Today, at InsideHigherEd.com, and on the AFT Face Talk blog, we have the makings of a bona fide tizzy. Ms. Margaret West lost her job as a part-time faculty member after 21 years of employment at Edmonds Community College in Washington State. Take a deep breath, and let’s unbunch our collective bloomers for a moment.
First of all, why did AFT leaders choose to be outraged about Margaret West? Was it because she is a union member with AFT Washington? AFT Washington represents about 1,500 faculty who hold part-time and quarter-time appointments. Many of them lost their jobs at the end of the semester. So why the outrage on behalf of Margaret West, and not on behalf of all of her fellow colleagues at Edmonds Community College who were let go, or for that matter, all of the other part-time faculty in Washington State who were let go?
Let me tell you a bit about Margaret West. She serves on the AFT Washington Committee on Contingent Faculty as a representative from her college. She taught English courses part-time, and was one of the lucky part-time faculty at Edmonds Community College who worked under “assurance of employment.” Under the terms of the union’s contract, the college was obligated to offer this kind of employment to only ten of the 320 part-time faculty employed by the college in a single year. Margaret West was one of those ten. The other 310 part-time faculty at Edmonds Community College were employed on a part-time quarterly basis; they were at will employees.
Last Fall, Keith Hoeller and his colleagues worked with a Washington State legislator to craft a piece of legislation that would have guaranteed all 10,000 part-time faculty in Washington State multi-semester contracts, such as the one Margaret West had for many years. Not a single member of the AFT Washington Committee on Contingent Faculty, including Margaret West, testified on behalf of Hoeller’s bill.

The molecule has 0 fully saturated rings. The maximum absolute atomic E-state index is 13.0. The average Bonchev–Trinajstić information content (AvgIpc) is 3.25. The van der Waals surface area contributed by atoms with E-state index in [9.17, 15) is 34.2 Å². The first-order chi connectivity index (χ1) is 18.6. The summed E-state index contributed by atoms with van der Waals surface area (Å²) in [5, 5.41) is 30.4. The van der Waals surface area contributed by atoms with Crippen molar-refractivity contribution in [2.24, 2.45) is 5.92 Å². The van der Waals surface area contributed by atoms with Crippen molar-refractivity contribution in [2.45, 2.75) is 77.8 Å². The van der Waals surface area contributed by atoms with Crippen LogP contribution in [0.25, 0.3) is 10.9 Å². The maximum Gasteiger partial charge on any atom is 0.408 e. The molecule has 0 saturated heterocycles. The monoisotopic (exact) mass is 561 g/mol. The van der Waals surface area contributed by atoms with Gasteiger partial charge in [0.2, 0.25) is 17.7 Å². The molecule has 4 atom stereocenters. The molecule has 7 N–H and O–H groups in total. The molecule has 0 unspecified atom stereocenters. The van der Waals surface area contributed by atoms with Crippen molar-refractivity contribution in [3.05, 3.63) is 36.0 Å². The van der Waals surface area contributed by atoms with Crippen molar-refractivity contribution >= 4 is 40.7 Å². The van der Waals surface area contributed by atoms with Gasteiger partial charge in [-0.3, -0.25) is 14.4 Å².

The outrage the AFT national Higher Education Group, through the Face Talk blog, is trying to whip up on behalf of Margaret West’s “plight” is disingenuous, at best. Here’s why. Her employer was able to dismiss her because her employer has a contract bargained by the AFT Edmonds union leaders that did not protect the jobs of the part-time faculty members in the local. After decades, at Edmonds Community College, the majority of the 320 part-time faculty are still contractually disposable. AFT Washington’s Committee on Contingent Faculty, not to mention the state leadership, walked away from an opportunity to support legislation which would have protected Margaret West’s job, as well as the jobs of 10,000 other part-time faculty. Finally, in 2001, AFT Washington worked to have a law passed that meant part-time faculty could collect unemployment insurance between semesters, but which also made the following language law:
“In the case of community and technical colleges assigned the standard industrial classification code 8222 or the North American industry classification system code 611210*, for services performed in a principal administrative, research, or instructional capacity, a person is presumed not to have reasonable assurance under an offer that is conditioned on enrollment, funding, or program changes.” In other words, unless included in the language of a union local’s contract, every part-time faculty member in Washington State on that day in 2001 lost any hope of having reasonable assurance of continued employment.
Margaret West will be able to collect unemployment thanks to her union, but in the 20 years it has represented her, her union never negotiated to protect her job so that she wouldn’t have to rely on unemployment! Now, the AFT national office wants to assign all of the blame to the employer for Margaret West’s lost teaching position. Worse still, we are supposed to jump to the conclusion that she was let go, because she was running for the office of union president. Again, thanks to West’s own weak union contract, as it applies to the part-time faculty, her employer does not have to explain or justify the reasons for refusing to renew her yearly appointment.
To be sure, losing one’s job is traumatic, and no one deserves to be treated disrespectfully by one’s employer. However, had Margaret West read her contract she would have understood that every clause which made it easy to dismiss a part-time faculty member—even the ten like her whom university officials were obligated to offer assurances of employment—were not being represented with equal vigor by the union that took their money for 20 years, and never bargained to protect their jobs.
If anything, Margaret West’s story is a morality tale.